‘I rode a line be­tween tri­umph and dis­as­ter’

The Sunday Telegraph - Travel - - Austria -

Moun­tain bik­ing is a com­plex sport – not just in its many ti­tle clas­si­fi­ca­tions, which could give box­ing a run for its money, but in terms of defin­ing what it ac­tu­ally is. On the let­ters pages of cy­cling magazines, mid­dle-aged men hold forth on what their pas­time is all about, just as fash­ion de­sign­ers try to ex­plain their spring/sum­mer col­lec­tions. I should know, be­cause I used to edit one.

Ev­ery day I bat­tled with rene­gade writ­ers at Moun­tain Bike Rider, who were al­ways lob­by­ing to push the en­ve­lope, to move the sport on from its bor­ing cross-coun­try roots, all the while test­ing in­creas­ingly ex­pen­sive bikes far be­yond the means and needs of our read­ers. Pre­sid­ing over us was a board of direc­tors who didn’t care as long as we shifted more magazines.

We didn’t, which made my ten­ure as edi­tor shorter than ex­pected, but a visit at the end of June to Inns­bruck, in Aus­tria’s Ty­rol, pro­vided a happy trip down memory lane. Crankworx – a sort of Glas­ton­bury for moun­tain bik­ers – was in town for the first time, with up to 17,000 spec­ta­tors gasp­ing as the pros pulled stunts none of us could ever hope to em­u­late. I can barely do a wheelie (as my erst­while col­leagues would scorn­fully at­test) but I had brought my bike this far. Had I bit­ten off more than I could chew?

Crankworx be­gan 14 years ago in Whistler, Canada, ar­guably the home of mod­ern moun­tain bik­ing. Lat­terly, it has evolved into a tour­ing cir­cus of der­ring-do, with head­line spon­sors, big prize money and editions in New Zealand and the French Alps. Host­ing the event marks a gi­ant X in the box marked “gnarly”, so it was a coup for Inns­bruck, keen to po­si­tion it­self as Aus­tria’s out­door cap­i­tal.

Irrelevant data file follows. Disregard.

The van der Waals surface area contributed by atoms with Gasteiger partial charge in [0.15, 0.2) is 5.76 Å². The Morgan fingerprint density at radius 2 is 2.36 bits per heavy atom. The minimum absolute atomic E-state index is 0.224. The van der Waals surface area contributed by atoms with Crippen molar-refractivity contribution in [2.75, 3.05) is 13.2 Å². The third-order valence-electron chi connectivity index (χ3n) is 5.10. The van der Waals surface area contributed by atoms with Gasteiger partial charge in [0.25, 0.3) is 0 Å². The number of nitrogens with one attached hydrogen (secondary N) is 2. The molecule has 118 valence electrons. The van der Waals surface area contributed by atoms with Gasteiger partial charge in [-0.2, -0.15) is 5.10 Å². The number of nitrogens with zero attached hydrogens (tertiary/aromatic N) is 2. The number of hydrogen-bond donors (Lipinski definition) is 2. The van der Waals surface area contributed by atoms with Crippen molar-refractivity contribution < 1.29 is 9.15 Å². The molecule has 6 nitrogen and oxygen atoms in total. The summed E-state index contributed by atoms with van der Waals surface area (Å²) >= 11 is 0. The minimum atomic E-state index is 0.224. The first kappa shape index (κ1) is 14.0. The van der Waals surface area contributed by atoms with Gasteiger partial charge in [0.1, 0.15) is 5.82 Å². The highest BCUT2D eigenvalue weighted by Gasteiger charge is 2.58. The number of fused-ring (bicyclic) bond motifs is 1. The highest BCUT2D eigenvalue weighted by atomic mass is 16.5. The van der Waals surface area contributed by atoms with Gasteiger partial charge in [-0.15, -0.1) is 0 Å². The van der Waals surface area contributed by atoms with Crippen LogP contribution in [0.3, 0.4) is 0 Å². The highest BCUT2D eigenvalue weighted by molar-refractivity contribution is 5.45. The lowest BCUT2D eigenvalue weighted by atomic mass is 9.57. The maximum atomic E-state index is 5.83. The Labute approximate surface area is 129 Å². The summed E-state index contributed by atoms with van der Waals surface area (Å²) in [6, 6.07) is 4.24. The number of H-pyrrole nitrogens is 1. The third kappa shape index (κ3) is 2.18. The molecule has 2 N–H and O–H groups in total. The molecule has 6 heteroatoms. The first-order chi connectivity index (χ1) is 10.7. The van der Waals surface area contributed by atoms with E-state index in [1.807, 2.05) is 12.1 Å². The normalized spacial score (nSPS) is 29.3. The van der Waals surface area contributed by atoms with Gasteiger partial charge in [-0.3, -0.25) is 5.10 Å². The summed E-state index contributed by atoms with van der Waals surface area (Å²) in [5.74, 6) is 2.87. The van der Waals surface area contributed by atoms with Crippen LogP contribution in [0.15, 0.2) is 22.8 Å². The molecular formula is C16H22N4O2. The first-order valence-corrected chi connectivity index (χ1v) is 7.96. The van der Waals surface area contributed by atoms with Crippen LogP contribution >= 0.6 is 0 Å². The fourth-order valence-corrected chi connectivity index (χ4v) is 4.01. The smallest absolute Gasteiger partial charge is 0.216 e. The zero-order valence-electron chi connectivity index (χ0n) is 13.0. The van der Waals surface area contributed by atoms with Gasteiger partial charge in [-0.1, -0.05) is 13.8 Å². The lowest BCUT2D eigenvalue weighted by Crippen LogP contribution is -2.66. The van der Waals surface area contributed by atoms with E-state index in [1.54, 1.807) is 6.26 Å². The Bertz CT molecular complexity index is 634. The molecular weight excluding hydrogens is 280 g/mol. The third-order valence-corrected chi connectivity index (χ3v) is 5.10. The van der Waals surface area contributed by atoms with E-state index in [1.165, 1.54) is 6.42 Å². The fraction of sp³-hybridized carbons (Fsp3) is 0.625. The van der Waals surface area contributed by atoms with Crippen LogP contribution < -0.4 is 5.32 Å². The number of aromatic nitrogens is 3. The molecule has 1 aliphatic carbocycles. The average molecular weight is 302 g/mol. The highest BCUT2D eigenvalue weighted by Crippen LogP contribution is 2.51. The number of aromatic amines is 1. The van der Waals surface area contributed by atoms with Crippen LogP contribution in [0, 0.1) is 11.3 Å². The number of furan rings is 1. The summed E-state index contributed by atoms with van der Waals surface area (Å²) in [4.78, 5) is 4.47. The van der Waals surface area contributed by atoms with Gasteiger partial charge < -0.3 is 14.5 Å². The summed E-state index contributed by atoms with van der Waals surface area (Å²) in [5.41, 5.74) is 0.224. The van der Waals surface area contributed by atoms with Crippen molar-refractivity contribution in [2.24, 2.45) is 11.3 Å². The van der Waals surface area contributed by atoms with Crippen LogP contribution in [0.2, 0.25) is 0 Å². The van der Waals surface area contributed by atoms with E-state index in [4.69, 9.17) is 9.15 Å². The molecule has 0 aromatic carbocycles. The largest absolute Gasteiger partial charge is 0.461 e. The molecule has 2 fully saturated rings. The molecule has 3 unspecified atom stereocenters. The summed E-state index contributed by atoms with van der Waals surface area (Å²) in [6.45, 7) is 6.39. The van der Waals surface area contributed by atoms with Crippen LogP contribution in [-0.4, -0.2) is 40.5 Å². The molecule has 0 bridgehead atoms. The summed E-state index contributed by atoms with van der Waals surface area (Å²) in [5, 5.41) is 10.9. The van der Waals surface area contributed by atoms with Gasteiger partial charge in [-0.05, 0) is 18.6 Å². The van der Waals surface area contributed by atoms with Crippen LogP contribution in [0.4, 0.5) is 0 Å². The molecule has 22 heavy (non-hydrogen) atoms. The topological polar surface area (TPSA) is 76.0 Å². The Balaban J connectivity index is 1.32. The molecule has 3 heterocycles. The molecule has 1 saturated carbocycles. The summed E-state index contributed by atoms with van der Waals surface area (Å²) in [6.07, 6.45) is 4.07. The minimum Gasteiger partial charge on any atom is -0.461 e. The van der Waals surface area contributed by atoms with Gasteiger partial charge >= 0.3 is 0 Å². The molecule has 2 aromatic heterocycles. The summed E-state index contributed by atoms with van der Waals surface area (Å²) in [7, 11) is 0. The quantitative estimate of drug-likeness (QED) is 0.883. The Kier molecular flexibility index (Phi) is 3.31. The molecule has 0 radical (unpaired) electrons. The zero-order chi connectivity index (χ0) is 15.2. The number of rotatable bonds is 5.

Was it a leap too far? There were grum­bles when the trick con­test had to be pulled be­cause of bad weather, but the legacy for moun­tain bik­ers is un­de­ni­able. Not only did the city build new trails to se­cure the event, it is also busy ex­tend­ing them.

Tom Proc­hazka, who cut Whistler’s leg­endary A-Line trail, will oversee the ex­pan­sion of the fledg­ling Inns­bruck Bike Park in Mut­ters, about a

Matt Hamp­ton gets an adrenalin buzz as he puts Inns­bruck’s tough new moun­tain bike trails to the test

Clock­wise from above: cy­cling a moun­tain trail; tack­ling one of the ob­sta­cles; a wel­come break; and Inns­bruck old town

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